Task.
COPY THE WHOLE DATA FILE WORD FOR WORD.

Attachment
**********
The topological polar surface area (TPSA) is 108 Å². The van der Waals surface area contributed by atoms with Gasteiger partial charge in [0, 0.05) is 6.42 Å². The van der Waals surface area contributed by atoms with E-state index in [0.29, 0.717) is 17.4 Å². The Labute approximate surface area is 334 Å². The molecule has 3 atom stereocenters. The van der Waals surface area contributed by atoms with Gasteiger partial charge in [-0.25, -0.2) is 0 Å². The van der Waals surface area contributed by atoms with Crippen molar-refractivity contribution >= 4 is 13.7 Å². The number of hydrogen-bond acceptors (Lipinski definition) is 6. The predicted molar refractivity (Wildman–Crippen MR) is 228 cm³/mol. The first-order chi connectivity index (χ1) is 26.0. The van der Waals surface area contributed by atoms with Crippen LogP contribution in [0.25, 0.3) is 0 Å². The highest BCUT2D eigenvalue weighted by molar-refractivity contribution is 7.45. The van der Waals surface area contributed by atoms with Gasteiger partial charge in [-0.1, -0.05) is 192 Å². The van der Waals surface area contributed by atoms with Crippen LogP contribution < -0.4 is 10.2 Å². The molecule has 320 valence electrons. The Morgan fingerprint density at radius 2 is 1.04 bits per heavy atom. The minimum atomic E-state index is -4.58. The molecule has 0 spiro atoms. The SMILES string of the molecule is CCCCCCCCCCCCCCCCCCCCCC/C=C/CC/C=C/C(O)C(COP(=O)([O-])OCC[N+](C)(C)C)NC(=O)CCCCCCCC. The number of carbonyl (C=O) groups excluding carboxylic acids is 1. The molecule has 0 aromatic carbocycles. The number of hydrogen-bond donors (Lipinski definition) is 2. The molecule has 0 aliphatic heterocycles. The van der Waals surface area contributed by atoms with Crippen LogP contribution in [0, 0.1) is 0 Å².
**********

The topological polar surface area (TPSA) is 108 Å². The van der Waals surface area contributed by atoms with Gasteiger partial charge in [0, 0.05) is 6.42 Å². The van der Waals surface area contributed by atoms with E-state index in [0.29, 0.717) is 17.4 Å². The Labute approximate surface area is 334 Å². The molecule has 3 atom stereocenters. The van der Waals surface area contributed by atoms with Gasteiger partial charge in [-0.25, -0.2) is 0 Å². The van der Waals surface area contributed by atoms with Crippen molar-refractivity contribution >= 4 is 13.7 Å². The number of hydrogen-bond acceptors (Lipinski definition) is 6. The predicted molar refractivity (Wildman–Crippen MR) is 228 cm³/mol. The first-order chi connectivity index (χ1) is 26.0. The van der Waals surface area contributed by atoms with Crippen LogP contribution in [0.25, 0.3) is 0 Å². The highest BCUT2D eigenvalue weighted by molar-refractivity contribution is 7.45. The van der Waals surface area contributed by atoms with Gasteiger partial charge in [-0.1, -0.05) is 192 Å². The van der Waals surface area contributed by atoms with Crippen LogP contribution < -0.4 is 10.2 Å². The molecule has 320 valence electrons. The Morgan fingerprint density at radius 2 is 1.04 bits per heavy atom. The minimum atomic E-state index is -4.58. The molecule has 0 spiro atoms. The SMILES string of the molecule is CCCCCCCCCCCCCCCCCCCCCC/C=C/CC/C=C/C(O)C(COP(=O)([O-])OCC[N+](C)(C)C)NC(=O)CCCCCCCC. The number of carbonyl (C=O) groups excluding carboxylic acids is 1. The molecule has 0 aromatic carbocycles. The number of hydrogen-bond donors (Lipinski definition) is 2. The molecule has 0 aliphatic heterocycles. The van der Waals surface area contributed by atoms with Crippen LogP contribution in [0, 0.1) is 0 Å².